While soldiers of the 2nd Engineer Special Brigade, who trained at Fort Worden, were engaged in the Korean Conflict (1950-53), their replacements at the fort, the 369th Engineer Amphibious Support Regiment, were fighting an entirely different war.
For three months in 1952, the Atomic Energy Commission (AEC) conducted a series of atmospheric nuclear weapons tests in the Nevada desert. To prepare for the bomb detonations, the soldiers of Fort Worden, along with other troops, were assigned to build the target test sites.
In 2014 interview with Raymond Buell, he described their job: “There were no permanent buildings…we started building the permanent camp. I was working on a rock crusher because we had to build roads.”
Known as Camp Desert Rock, the site was eventually home to more than 7,000 Department of Defense civilians and military personnel. After the camp was constructed, Buell and his unit were reassigned to the forward areas known as Frenchman and Yucca flats. “We dug the trenches and then got in the trenches and then they’d blast the bomb.”
According to AEC public documents, the troops observed the blasts from trenches approximately 4 miles south of ground zero. Earl Hettick, also with the 369th, drove a water truck.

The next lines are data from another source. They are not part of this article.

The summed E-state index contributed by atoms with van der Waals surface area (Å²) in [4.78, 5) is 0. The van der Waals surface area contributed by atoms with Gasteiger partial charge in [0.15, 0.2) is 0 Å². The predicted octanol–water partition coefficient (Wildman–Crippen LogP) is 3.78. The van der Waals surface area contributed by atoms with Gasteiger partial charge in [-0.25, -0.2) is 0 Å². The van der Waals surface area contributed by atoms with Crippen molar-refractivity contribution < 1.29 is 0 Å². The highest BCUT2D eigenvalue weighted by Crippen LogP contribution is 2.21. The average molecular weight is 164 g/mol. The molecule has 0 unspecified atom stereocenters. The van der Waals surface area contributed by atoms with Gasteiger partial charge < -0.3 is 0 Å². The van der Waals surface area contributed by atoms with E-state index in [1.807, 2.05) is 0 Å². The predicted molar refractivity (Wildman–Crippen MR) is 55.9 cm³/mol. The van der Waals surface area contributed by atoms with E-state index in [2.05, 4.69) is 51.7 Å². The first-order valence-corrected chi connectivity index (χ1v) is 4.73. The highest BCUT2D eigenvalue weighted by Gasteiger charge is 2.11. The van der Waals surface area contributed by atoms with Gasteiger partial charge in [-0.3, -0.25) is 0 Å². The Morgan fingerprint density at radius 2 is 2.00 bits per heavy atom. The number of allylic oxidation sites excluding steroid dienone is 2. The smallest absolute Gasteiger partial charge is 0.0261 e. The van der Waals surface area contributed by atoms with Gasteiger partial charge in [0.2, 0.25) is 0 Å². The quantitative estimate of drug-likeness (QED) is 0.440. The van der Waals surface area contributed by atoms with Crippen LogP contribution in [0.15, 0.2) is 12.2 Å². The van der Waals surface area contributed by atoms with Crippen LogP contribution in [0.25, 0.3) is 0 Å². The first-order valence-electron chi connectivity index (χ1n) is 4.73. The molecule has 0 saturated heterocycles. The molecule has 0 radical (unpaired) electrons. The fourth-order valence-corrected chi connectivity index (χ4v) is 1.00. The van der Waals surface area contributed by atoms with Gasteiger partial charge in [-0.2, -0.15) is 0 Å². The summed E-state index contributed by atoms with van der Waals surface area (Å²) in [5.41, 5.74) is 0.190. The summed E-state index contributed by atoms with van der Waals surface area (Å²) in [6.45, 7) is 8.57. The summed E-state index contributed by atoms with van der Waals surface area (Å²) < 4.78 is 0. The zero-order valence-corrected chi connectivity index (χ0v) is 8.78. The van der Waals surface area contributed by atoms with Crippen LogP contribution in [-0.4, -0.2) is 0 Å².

“Just before they set the bomb off, I had to spread water in front of the troops so the dust wouldn’t blow into their eyes from the impact. When the bomb went off, you could see the concussion coming.”
Walter Myren, another member of the 369th who served in Company D, described the air-dropped nuclear device coded Shot Charlie.
“The predawn blast was something to see. Every color of the rainbow. We were as close as anybody. I remember Sen. Hubert Humphrey from Minnesota being there. They didn’t have any protection at all.”
Not all Fort Worden’s troops were shot at in Korea or bombed in Nevada.
Floyd Lowell Michelson was fortunate enough to spend much of his tour of duty in Greenland. Drafted during the Korean War, Michelson was a local boy who crewed tugs for Cotton Construction and Washington Tug and Barge. He was ideally suited to serve with the 369th at Fort Worden.
Following his tour of duty, he worked for Olympic Ferries on the Port Townsend-Coupeville route and later joined Washington State Ferries. When he died at 90, it was noted in his obituary that “during his two-year hitch with the Army, he signed up for an even longer commitment when he married Dolores Ross, Nov. 17, 1952.”
By the end of 1952, within a matter of weeks of the end of the Korean hostilities, most of the Fort Worden troops had returned from their overseas assignments. The soldiers were either reassigned or mustered out. This would be the Army post’s last hurrah.
Fort Worden spent its remaining months in caretaker status with fewer than 400 officers and enlisted personnel rattling around the 400-acre post. When Washington’s Sen. Henry Jackson confirmed its imminent closure, the Port Townsend Chamber of Commerce sallied forth in an unsuccessful attempt to save it. Unable to convince the Army to remain, Fort Worden was given a decommissioning date. The local government and the Chamber of Commerce began the search to repurpose the property.